Longer working hours in factories likely

Bageshree S.
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Government proposes modifications to Act

Shift in the offing: Factory workers may have changed schedules soon. — file Photo
Shift in the offing: Factory workers may have changed schedules soon. — file Photo

In the first move of its kind, the Karnataka Government is considering relaxations to sections of the Factories Act, 1948, which deal with work hours in industrial set-ups.

If what is currently a proposal before the Government comes through, Section 54 of the Act, which places a ceiling on work hours in a day (including breaks) at nine hours, will be extended to 10 hours.

Though the notion of work hours has undergone enormous changes following economic liberalisation, it is for the first time that the law is being amended in Karnataka to extend the limit on work hours. States are entitled to make some amendments in the legislation as Labour is in the concurrent list.

ILO guidelines

H. Srinivasaiah, Director, Department of Factories and Boilers, told The Hindu that the relaxation, if implemented, will be subject to the condition in the International Labour Organisation's convention on work hours, which says that a person cannot be made to work for more than 48 hours a week. “This will basically help factories that work with a five-day schedule, where nine hours of work a day will add up to less than 48 hours,” he said.

Mr. Srinivasaiah said that a proposal to modify Section 56 of the Act on “spread over” hours (total hours a worker can spend on a factory premises, inclusive of all the rest intervals) available to industries is also under “active consideration” by the Government. It may soon be stretched from the existing 10.5 hours to 12 hours. The ceiling fixed on the total number of overtime hours in a quarter, of 75 hours, may also be extended.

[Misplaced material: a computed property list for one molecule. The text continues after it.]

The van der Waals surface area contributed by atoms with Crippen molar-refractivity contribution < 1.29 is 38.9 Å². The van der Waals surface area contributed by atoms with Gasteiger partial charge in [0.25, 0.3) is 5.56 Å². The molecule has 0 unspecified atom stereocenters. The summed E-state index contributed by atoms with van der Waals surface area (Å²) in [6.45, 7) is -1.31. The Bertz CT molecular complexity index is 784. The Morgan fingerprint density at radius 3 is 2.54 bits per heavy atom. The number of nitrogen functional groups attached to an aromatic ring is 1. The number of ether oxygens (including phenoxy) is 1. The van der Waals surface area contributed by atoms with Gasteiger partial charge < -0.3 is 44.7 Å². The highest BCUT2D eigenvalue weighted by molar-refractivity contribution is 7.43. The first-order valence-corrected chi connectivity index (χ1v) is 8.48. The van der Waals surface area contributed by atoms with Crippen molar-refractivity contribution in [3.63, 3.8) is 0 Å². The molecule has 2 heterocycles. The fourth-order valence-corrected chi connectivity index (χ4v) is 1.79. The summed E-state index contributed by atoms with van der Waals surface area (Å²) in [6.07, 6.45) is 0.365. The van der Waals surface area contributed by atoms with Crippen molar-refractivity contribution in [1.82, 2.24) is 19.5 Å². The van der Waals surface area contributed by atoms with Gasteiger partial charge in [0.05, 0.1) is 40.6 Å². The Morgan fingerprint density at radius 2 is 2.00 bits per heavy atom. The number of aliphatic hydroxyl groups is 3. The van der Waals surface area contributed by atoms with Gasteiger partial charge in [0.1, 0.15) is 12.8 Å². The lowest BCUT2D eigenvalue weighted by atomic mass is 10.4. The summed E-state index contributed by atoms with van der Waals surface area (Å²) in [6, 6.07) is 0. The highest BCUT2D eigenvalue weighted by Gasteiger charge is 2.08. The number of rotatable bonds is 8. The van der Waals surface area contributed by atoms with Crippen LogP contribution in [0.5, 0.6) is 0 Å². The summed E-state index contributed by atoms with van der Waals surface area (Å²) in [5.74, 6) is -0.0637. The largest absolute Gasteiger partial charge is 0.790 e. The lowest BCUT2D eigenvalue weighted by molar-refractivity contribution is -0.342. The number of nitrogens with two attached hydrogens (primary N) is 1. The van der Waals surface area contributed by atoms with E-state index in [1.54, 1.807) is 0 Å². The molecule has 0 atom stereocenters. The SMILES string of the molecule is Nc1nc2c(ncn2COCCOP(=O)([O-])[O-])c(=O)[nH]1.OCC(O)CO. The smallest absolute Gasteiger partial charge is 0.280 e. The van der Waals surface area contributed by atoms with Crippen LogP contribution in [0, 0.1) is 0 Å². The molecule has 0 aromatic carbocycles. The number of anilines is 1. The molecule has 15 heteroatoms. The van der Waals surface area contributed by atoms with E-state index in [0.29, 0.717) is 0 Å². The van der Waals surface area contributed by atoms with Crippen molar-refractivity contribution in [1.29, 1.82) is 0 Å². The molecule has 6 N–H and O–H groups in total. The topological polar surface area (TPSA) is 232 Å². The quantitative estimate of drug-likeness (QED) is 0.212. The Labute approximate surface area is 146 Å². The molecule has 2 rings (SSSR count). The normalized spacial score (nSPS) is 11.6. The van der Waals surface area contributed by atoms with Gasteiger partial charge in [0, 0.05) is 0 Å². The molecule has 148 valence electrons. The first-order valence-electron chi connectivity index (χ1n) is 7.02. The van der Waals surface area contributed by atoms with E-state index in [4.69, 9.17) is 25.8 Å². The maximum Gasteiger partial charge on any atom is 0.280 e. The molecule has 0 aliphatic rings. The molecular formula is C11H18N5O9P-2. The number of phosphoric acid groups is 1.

Night shift for women

The section that bars women from working in night shifts is also likely to change. The Government is contemplating changes to Section 66 of the Act, which forbids women from being on the premises beyond 7 p.m.

This provision has already been struck down by a few high courts on the ground that it is in violation of Article 14 and 16, which ensure equality before law and prohibits discrimination on grounds of religion, race, caste, sex or place of birth. “We are considering whether we can remove the section that prohibits night shifts, while imposing some restrictions to ensure that women are safe and not exploited,” said Mr. Srinivasaiah. “We have sought advice from the Centre on the issue,” he added.

  • Under ILO convention, a person cannot be made to work for more than 48 hours a week
  • Ceiling on overtime, nightshift for women likely to see change




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